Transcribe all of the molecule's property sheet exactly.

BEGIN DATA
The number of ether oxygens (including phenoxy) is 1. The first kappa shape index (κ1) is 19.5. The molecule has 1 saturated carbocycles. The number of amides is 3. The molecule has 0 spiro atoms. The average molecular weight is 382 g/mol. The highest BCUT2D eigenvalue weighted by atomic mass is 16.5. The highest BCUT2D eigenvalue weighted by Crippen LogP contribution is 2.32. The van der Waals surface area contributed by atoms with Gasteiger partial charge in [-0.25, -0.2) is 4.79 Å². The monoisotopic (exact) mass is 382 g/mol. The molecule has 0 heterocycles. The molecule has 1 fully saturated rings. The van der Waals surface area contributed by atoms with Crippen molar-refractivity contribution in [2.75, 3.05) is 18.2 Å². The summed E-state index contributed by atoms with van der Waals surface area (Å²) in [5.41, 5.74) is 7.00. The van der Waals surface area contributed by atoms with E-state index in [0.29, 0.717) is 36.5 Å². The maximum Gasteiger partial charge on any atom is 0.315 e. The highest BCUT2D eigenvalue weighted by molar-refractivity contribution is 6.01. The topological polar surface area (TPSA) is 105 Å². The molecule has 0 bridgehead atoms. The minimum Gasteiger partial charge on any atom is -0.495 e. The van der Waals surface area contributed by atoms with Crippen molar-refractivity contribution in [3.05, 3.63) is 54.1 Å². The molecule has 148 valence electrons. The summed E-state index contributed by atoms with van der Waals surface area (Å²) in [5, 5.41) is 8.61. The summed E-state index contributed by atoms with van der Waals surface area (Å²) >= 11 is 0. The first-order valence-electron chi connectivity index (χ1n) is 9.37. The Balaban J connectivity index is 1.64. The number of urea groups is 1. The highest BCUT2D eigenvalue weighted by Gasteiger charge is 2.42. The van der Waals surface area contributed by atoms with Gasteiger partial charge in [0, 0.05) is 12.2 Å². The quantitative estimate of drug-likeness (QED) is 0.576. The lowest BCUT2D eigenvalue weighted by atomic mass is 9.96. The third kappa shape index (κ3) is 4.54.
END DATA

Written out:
The number of ether oxygens (including phenoxy) is 1. The first kappa shape index (κ1) is 19.5. The molecule has 1 saturated carbocycles. The number of amides is 3. The molecule has 0 spiro atoms. The average molecular weight is 382 g/mol. The highest BCUT2D eigenvalue weighted by atomic mass is 16.5. The highest BCUT2D eigenvalue weighted by Crippen LogP contribution is 2.32. The van der Waals surface area contributed by atoms with Gasteiger partial charge in [-0.25, -0.2) is 4.79 Å². The monoisotopic (exact) mass is 382 g/mol. The molecule has 0 heterocycles. The molecule has 1 fully saturated rings. The van der Waals surface area contributed by atoms with Crippen molar-refractivity contribution in [2.75, 3.05) is 18.2 Å². The summed E-state index contributed by atoms with van der Waals surface area (Å²) in [5.41, 5.74) is 7.00. The van der Waals surface area contributed by atoms with E-state index in [0.29, 0.717) is 36.5 Å². The maximum Gasteiger partial charge on any atom is 0.315 e. The highest BCUT2D eigenvalue weighted by molar-refractivity contribution is 6.01. The topological polar surface area (TPSA) is 105 Å². The molecule has 0 bridgehead atoms. The minimum Gasteiger partial charge on any atom is -0.495 e. The van der Waals surface area contributed by atoms with Crippen molar-refractivity contribution in [3.05, 3.63) is 54.1 Å². The molecule has 148 valence electrons. The summed E-state index contributed by atoms with van der Waals surface area (Å²) in [5, 5.41) is 8.61. The summed E-state index contributed by atoms with van der Waals surface area (Å²) >= 11 is 0. The first-order valence-electron chi connectivity index (χ1n) is 9.37. The Balaban J connectivity index is 1.64. The number of urea groups is 1. The highest BCUT2D eigenvalue weighted by Gasteiger charge is 2.42. The van der Waals surface area contributed by atoms with Gasteiger partial charge in [0, 0.05) is 12.2 Å². The quantitative estimate of drug-likeness (QED) is 0.576. The lowest BCUT2D eigenvalue weighted by atomic mass is 9.96. The third kappa shape index (κ3) is 4.54.